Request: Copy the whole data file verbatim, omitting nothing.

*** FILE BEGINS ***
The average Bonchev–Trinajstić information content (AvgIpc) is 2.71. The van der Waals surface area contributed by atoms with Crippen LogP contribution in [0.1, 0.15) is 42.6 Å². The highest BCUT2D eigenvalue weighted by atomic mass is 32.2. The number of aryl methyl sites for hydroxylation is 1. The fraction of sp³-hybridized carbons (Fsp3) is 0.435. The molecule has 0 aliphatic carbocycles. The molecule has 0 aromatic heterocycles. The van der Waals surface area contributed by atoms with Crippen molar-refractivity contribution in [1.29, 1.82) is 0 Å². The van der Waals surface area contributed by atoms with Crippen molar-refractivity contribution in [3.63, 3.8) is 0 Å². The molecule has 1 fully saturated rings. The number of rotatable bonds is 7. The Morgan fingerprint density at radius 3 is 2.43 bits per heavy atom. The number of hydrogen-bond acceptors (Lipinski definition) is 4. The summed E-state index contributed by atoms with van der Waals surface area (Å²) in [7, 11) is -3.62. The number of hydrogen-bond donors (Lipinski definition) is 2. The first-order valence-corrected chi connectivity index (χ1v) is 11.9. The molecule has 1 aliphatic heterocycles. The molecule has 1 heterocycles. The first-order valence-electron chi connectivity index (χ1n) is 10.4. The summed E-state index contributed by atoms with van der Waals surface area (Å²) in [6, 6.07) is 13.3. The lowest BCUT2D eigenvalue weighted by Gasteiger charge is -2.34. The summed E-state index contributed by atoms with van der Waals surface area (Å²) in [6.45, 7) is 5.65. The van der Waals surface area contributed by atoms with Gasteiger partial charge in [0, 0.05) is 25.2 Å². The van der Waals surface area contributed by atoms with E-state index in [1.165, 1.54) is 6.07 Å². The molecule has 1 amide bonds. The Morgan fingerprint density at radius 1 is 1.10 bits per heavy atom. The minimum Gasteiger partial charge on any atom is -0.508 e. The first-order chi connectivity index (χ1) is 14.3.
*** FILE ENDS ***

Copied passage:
The average Bonchev–Trinajstić information content (AvgIpc) is 2.71. The van der Waals surface area contributed by atoms with Crippen LogP contribution in [0.1, 0.15) is 42.6 Å². The highest BCUT2D eigenvalue weighted by atomic mass is 32.2. The number of aryl methyl sites for hydroxylation is 1. The fraction of sp³-hybridized carbons (Fsp3) is 0.435. The molecule has 0 aliphatic carbocycles. The molecule has 0 aromatic heterocycles. The van der Waals surface area contributed by atoms with Crippen molar-refractivity contribution in [1.29, 1.82) is 0 Å². The van der Waals surface area contributed by atoms with Crippen molar-refractivity contribution in [3.63, 3.8) is 0 Å². The molecule has 1 fully saturated rings. The number of rotatable bonds is 7. The Morgan fingerprint density at radius 3 is 2.43 bits per heavy atom. The number of hydrogen-bond acceptors (Lipinski definition) is 4. The summed E-state index contributed by atoms with van der Waals surface area (Å²) in [7, 11) is -3.62. The number of hydrogen-bond donors (Lipinski definition) is 2. The first-order valence-corrected chi connectivity index (χ1v) is 11.9. The molecule has 1 aliphatic heterocycles. The molecule has 1 heterocycles. The first-order valence-electron chi connectivity index (χ1n) is 10.4. The summed E-state index contributed by atoms with van der Waals surface area (Å²) in [6, 6.07) is 13.3. The lowest BCUT2D eigenvalue weighted by Gasteiger charge is -2.34. The summed E-state index contributed by atoms with van der Waals surface area (Å²) in [6.45, 7) is 5.65. The van der Waals surface area contributed by atoms with Gasteiger partial charge in [0, 0.05) is 25.2 Å². The van der Waals surface area contributed by atoms with E-state index in [1.165, 1.54) is 6.07 Å². The molecule has 1 amide bonds. The Morgan fingerprint density at radius 1 is 1.10 bits per heavy atom. The minimum Gasteiger partial charge on any atom is -0.508 e. The first-order chi connectivity index (χ1) is 14.3.